The Great Unraveling

On December 18th, with great sadness and some relief, I was officially booted out of the sandwich generation. My mother had died a year and half earlier, but her death did not change my every day life that much. She had really been in her own world for the previous three years or so, so my energies had really focused on my father. And now with his death, the great unraveling was complete, and I was in a new phase of life – before I sandwich up my children. Perhaps I am part of the open-face sandwich generation.

It was strange to be back in the same church again, with the same cast and crew, but this time everything seemed more final, and we were honoring an entire generation that was slipping away. We had learned a few things from the first go-around, and had elected to do a direct cremation and bypass the unnecessary totus porkus funeral home. I went to pick up the ashes and found the modest facility in the strip mall by the bowling alley. The woman was odd looking and pear shaped, wearing a lumpy sweat shirt and large oversized glasses. Before she handed me the two tin containers, she gave me an American flag and in a solemn voice read from a sheet thanking my father for his service to his country. I asked her who was giving me a flag and she said, “the President of the United States and a grateful nation.” It would be easy to snicker at this hokey ceremony in a poorly lit room with a bad shag carpet, but I was unexpectedly moved by this minor gesture – it seemed like something that the US government actually got right.

The last several months have been devoted to unraveling my parents’ possessions and clearing out the house that they had lived in for over 50 years. When realtors first came in to assess the house’s potential, they all sighed and commented that this was going to be a huge job – certainly we would get bogged down by reading old letters, perhaps discovering some deep dark secrets, or divvying up their possessions. However, as we delved into the project, I realized that it would be easy. My parents were simply not collectors and left no trace of their secrets. There were few possessions of any great value, which were easily shared among my siblings. I had secretly hoped that one of my siblings would put their sticker on my childhood portrait, but it was unclaimed at the end of our great divide, so I took it home with me. I wandered around the house trying to find a suitable spot for me, but felt self conscious putting it anywhere prominent. I walked by the powder room and thought, “Perfect.” So there I hang, cute as a bug’s ear in my blue smocked dress providing a cheerful greeting whenever nature calls.

The most sentimental things my mother collected were expressions about the importance of smiling and laughter. Some of these aphorisms were found on the inside of the Dove candies, and I found some crumpled up candy wrappers taped to the inside of a cupboard. On another wall, she had taped all sorts of newspaper clippings that included her name Fanny and my father’s name Ralph. My mother liked to poke fun at her old-fashioned name. In recognition of her double-entendre name she chose “Bum” as her grandmother name. Socially, she went by the name Fan, and would often introduce herself as, “I’m Fan, like an athletic supporter.” My father Ralph, on the other hand, did not seem to appreciate the fact that his name had evolved to an idiom for vomiting. For one anniversary party, I concocted a family game of Jeopardy of various family trivia. I had squares for daily doubles where the group was challenged to come up with the most unique idioms for Fanny and Ralph. Fanny was no problem – rear end, butt, ass, heinie, cheeks, glutes, buns etc. But my father seemed dumbfounded as we spewed forth Ralphisms such as “hug the porcelain throne” (from my college years), “york the pork” and “splash the hash” (from my mother’s college years), and “release the hostages” (from the Iran hostage crisis). After this experience my mother started collecting advertisements and sayings that included the word “Ralph.” No longer was Ralph associated with great intellects like Ralph Waldo Emerson, in fact the general tenor of these ads was that Ralph was a doofus name.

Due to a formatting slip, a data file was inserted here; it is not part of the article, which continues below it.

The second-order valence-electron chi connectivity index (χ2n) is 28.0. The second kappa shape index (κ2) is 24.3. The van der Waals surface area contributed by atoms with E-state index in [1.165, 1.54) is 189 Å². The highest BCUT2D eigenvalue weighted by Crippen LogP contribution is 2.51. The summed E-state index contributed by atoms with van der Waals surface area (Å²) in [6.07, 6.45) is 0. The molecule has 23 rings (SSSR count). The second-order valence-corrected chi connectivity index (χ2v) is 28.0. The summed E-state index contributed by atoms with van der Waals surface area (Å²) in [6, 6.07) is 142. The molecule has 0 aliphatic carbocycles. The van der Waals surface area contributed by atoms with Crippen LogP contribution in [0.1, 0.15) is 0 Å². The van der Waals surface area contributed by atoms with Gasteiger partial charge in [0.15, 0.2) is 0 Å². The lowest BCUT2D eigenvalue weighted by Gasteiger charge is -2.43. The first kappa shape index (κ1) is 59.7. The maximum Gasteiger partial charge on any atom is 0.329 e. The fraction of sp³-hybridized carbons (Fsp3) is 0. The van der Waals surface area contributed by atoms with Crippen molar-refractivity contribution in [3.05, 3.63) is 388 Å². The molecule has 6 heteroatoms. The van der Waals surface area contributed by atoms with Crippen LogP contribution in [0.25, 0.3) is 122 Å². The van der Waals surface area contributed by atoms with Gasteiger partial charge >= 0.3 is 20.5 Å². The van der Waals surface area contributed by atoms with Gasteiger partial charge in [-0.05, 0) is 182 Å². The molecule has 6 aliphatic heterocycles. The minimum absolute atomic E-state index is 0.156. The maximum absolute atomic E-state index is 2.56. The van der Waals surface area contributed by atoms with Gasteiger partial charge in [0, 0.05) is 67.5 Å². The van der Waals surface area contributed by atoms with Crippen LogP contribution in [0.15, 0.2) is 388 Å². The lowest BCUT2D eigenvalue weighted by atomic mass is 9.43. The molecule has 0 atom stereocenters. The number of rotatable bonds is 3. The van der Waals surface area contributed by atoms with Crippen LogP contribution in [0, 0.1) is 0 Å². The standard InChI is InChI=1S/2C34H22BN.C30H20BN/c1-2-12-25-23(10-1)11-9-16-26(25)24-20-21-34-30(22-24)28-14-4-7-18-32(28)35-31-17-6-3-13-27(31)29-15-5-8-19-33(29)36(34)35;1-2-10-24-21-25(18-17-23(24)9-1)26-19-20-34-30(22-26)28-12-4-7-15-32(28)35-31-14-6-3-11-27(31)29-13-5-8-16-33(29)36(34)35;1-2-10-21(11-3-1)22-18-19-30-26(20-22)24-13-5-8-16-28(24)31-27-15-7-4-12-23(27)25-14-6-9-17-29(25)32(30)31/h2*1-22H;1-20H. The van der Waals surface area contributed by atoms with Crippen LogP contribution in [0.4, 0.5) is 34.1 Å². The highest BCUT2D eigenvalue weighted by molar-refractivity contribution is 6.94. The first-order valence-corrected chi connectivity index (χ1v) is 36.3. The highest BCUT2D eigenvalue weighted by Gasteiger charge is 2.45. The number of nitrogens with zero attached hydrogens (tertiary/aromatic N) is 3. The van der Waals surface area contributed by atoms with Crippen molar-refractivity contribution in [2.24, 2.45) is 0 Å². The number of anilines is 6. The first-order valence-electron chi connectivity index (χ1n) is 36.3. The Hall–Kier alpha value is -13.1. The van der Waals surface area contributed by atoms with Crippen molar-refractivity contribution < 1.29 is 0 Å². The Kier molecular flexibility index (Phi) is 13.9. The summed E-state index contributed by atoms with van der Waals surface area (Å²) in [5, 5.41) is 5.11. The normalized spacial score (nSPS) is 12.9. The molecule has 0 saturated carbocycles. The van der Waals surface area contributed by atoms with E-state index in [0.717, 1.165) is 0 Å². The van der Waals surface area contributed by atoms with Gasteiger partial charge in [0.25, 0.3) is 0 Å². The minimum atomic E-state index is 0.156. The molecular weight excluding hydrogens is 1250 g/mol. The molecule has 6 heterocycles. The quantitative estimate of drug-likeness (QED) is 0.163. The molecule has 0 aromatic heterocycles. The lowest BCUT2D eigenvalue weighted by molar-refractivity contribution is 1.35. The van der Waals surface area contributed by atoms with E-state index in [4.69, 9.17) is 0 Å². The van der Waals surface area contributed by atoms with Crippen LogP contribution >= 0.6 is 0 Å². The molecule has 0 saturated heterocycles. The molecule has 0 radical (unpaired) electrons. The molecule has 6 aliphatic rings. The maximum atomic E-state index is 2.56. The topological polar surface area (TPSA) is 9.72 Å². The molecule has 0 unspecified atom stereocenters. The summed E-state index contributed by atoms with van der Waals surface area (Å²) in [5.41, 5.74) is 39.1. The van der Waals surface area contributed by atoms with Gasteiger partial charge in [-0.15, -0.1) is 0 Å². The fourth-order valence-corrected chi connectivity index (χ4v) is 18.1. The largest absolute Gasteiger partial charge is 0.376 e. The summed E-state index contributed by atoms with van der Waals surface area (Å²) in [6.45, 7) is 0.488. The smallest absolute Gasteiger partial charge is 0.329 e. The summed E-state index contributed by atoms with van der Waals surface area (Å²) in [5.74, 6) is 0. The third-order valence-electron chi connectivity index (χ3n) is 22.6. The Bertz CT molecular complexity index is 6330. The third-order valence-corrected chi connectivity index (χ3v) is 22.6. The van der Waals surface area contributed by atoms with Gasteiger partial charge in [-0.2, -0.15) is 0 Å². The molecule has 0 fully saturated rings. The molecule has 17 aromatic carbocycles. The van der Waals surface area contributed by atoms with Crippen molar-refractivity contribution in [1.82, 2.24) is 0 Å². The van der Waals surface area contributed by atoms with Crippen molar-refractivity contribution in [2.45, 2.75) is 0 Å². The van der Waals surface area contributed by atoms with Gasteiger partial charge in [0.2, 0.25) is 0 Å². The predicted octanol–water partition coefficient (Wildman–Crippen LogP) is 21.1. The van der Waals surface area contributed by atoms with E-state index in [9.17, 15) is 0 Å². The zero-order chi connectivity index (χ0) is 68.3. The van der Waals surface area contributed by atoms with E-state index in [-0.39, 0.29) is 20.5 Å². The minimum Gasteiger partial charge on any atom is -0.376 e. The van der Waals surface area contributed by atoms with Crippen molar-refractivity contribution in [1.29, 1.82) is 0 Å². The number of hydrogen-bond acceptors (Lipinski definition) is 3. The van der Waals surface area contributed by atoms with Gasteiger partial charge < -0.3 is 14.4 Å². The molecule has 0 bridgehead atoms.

But my father held his head high and went about his own collecting – models of antique cars. When we were younger, he actually owned a few antique cars, which, based on family movies, seemed to be the perfect vehicle to pull toboggans around our circular driveway. My father never thought to treat himself to anything, with the exception of antique car models and magazines. They overflowed shelves in his bedroom, family room and office, there were probably several hundred of them. While his cognitive abilities faded towards the end of his life, he was absolutely spot on when it came to his cars. I could pull any car off the shelf and ask him, “What kind of car is this Dad?” He would hold it in his trembly hand and in an equally trembly voice pronounce, “1937 Model T Ford.” I would turn over the car, and he would be absolutely correct, even though he might be a bit vague on my name.